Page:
Many have been worried about the privacy implications of Facebook buying WhatsApp. Facebook remains one of the tech companies that performs the most intensive data-mining of its users' information. WhatsApp was a chat application that its users could trust, but how can they trust it now when it's owned by Facebook?
Facebook has indeed made some progress in the privacy area lately, by increasing security of its servers against NSA attacks and adopting an .onion address within the Tor network so certain users could anonymously and securely connect to it (which could be a matter of life and death in some countries). Although it hasn't radically changed its privacy/tracking policy, Facebook also tried to make it easier to understand with a recent overhaul, so at least people know how using Facebook can affect their privacy.
Despite all of that, many may still believe it's not enough to trust either Facebook or WhatsApp with their private messages. Today, we discovered from the creators of state-of-the-art end-to-end encryption apps such as TextSecure, RedPhone (Android) and Signal (iOS) that WhatsApp has already been working with them for the past six months to implement the Axolotl protocol that provides the end-to-end encryption in TextSecure.
This move makes WhatsApp, with its over 600 million users, the biggest chat application in the world to have adopted end-to-end encryption. That is to say, encryption that secures the messages in such a way that only the two users talking to each other can see the messages and no one else, not even WhatsApp.
“WhatsApp deserves enormous praise for devoting considerable time and effort to this project. Even though we're still at the beginning of the rollout, we believe this already represents the largest deployment of end-to-end encrypted communication in history. Brian Acton and the WhatsApp engineering team has been amazing to work with. Their devotion to the project as well as their thoroughness in getting this done are inspiring in a world where so many other companies are focused on surveillance instead of privacy," said Moxie Marlinspike, the creator of TextSecure and founder of Open Whisper Systems.
WhatsApp hasn't made any official statement about this so far and wouldn't comment to Tom's Hardware about why the company decided to choose Open Whisper Systems' encryption protocol, but the move was likely done for several reasons: the encryption is open source, so the company can use it freely; WhatsApp trusts the cryptographers behind it to have created a solid protocol; and because Axolotl, unlike the popular OTR or Silent Text's SCIMP protocol, can also do asynchronous messaging. What that means is that if you send someone a message and she’s offline, she can still get the message later.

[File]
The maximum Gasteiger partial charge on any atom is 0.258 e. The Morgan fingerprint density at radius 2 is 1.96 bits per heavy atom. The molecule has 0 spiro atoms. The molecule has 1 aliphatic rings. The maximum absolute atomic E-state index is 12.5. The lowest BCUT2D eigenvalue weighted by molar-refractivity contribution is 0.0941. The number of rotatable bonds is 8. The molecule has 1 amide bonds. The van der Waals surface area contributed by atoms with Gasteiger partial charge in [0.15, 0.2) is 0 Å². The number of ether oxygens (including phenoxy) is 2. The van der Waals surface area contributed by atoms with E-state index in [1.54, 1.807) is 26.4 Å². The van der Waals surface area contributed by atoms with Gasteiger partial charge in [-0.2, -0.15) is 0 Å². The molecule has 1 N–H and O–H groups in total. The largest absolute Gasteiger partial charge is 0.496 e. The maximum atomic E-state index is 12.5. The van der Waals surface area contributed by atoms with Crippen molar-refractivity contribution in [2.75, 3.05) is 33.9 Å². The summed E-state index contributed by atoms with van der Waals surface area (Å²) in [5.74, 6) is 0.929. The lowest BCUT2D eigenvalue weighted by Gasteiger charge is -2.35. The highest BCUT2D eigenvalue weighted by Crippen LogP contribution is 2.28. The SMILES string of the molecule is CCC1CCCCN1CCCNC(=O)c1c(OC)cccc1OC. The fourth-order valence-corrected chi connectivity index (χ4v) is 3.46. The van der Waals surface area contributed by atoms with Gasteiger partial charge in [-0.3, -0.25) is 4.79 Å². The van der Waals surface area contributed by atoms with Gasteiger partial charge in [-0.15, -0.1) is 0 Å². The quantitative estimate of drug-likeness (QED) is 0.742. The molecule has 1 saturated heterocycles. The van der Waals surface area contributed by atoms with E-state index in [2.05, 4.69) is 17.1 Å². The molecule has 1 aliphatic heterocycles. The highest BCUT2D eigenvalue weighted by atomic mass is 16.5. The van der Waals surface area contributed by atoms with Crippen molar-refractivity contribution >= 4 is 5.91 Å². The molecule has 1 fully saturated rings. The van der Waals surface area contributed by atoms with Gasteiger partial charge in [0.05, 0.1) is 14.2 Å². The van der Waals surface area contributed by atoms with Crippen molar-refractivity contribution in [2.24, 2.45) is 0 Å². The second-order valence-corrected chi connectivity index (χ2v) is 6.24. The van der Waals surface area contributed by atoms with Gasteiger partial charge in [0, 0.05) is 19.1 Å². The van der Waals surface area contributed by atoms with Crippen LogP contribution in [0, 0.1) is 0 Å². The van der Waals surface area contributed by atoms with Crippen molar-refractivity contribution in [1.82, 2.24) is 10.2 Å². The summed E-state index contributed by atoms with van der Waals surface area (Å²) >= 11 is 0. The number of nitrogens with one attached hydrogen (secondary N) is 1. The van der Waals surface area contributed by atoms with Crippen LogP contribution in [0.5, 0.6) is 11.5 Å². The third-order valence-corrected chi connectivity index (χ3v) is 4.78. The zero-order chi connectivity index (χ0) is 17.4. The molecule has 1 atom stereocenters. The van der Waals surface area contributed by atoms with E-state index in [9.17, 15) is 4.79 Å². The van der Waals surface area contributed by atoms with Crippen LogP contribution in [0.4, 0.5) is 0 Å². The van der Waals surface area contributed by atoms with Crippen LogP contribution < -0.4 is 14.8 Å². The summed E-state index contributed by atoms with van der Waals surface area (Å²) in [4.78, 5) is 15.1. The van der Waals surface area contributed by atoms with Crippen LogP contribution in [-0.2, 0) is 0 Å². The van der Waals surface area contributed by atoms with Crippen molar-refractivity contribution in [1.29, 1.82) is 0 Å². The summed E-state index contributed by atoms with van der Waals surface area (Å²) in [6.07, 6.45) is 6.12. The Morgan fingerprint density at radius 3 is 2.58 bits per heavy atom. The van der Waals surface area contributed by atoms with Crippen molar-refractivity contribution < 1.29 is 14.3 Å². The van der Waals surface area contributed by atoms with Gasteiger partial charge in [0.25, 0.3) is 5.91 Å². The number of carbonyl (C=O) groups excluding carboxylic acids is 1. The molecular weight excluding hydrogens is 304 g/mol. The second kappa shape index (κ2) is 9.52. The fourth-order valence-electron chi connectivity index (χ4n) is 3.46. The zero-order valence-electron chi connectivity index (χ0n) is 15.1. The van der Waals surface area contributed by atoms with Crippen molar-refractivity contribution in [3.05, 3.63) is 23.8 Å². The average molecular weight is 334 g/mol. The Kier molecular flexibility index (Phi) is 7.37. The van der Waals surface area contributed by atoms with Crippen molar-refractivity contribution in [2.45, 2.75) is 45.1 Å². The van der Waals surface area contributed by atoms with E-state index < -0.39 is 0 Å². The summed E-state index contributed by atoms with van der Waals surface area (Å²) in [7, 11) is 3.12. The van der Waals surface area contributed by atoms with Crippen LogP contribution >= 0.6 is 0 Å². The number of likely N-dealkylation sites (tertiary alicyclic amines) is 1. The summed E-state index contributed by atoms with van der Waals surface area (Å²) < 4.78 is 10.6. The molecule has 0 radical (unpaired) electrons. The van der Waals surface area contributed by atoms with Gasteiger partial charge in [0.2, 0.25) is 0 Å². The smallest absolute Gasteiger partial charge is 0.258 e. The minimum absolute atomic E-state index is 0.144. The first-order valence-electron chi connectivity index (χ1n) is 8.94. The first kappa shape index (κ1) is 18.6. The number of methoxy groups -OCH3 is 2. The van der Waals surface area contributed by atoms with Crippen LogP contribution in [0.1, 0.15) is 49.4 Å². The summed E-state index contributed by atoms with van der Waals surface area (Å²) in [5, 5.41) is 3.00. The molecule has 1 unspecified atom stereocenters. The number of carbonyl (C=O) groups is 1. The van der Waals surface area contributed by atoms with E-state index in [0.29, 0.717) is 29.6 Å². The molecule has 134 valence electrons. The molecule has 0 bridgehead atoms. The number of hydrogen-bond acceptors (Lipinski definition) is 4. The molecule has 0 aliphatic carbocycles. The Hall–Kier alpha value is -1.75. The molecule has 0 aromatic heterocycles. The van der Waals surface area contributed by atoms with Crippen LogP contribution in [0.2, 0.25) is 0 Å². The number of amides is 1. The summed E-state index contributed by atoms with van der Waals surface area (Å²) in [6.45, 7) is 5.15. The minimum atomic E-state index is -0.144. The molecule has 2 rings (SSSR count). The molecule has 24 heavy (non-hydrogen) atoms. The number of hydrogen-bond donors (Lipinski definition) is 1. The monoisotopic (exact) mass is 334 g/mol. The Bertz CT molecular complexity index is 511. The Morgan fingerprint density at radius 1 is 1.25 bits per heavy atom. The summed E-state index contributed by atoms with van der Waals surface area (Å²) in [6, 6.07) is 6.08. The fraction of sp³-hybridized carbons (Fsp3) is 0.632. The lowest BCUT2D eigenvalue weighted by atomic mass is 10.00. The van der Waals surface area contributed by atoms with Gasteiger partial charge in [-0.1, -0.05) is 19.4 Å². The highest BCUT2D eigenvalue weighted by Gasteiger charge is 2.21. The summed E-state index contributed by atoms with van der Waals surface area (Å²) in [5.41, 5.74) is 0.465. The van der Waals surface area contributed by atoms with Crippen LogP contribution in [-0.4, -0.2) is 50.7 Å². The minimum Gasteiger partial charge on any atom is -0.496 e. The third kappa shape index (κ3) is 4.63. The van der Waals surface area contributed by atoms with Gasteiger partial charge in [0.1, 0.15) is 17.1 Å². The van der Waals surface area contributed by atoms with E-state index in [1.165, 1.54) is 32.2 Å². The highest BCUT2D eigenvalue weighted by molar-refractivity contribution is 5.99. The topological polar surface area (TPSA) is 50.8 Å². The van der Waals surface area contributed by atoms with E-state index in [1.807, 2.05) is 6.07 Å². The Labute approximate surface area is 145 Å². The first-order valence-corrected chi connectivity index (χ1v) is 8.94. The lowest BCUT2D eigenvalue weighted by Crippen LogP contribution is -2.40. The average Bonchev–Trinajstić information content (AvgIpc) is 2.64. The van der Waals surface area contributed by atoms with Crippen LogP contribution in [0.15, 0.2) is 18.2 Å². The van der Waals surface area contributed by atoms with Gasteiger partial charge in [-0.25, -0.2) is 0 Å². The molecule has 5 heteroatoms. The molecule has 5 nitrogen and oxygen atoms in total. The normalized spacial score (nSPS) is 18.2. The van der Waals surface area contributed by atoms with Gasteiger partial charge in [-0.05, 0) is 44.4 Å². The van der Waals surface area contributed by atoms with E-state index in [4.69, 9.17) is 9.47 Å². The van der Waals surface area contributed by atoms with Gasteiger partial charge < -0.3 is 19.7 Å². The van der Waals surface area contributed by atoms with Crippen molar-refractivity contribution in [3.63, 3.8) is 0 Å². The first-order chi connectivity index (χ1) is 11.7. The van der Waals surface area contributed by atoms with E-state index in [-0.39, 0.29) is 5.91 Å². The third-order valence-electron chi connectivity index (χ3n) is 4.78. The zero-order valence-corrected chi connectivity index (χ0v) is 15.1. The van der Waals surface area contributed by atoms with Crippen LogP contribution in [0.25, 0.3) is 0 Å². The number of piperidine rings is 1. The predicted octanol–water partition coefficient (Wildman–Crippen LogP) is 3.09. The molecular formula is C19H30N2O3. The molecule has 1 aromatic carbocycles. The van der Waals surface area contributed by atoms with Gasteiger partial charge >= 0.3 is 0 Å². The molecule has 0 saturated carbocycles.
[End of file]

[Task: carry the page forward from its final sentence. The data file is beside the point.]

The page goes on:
Facebook-owned WhatsApp seems to have managed to beat popular "privacy" apps such as Snapchat to end-to-end encryption by default (something not even Telegram has), which not many thought they'd ever see, even post-Snowden. Facebook, Google or even Microsoft, who all make money from data-mining of users' data, aren't the first companies one would expect to enable end-to-end encryption. However, hopefully this will be the beginning of a trend, and WhatsApp's move will pressure the others to adopt the same or similarly strong end-to-end encryption in their chat apps as well.
It's important to remember that while WhatsApp is adopting end-to-end encryption, unlike TextSecure, it's not open source. WhatsApp can claim it's using the TextSecure's protocol, but we won't really know what's happening inside the app's code, and it will be hard to verify.
If WhatsApp would allow even yearly independent audits of its code, that would go a long way to reassure users about its security. It should also be interesting to see whether certain governments begin calling out WhatsApp on this move or not. If they don't, that could be seen as suspicious, because even before adopting end-to-end encryption, some governments (where WhatsApp doesn't have any servers) have complained about not being able to intercept their citizens' messages through WhatsApp's SSL encryption.
For now, WhatsApp's end-to-end encryption only works between Android users (it's enabled already, if you're using the latest update), but WhatsApp and Moxie Marlinspike will be working to enable it on iOS, as well. They are also working on enabling end-to-end encryption for WhatsApp group chats (which TextSecure already supports), because right now it only works for one-on-one conversations.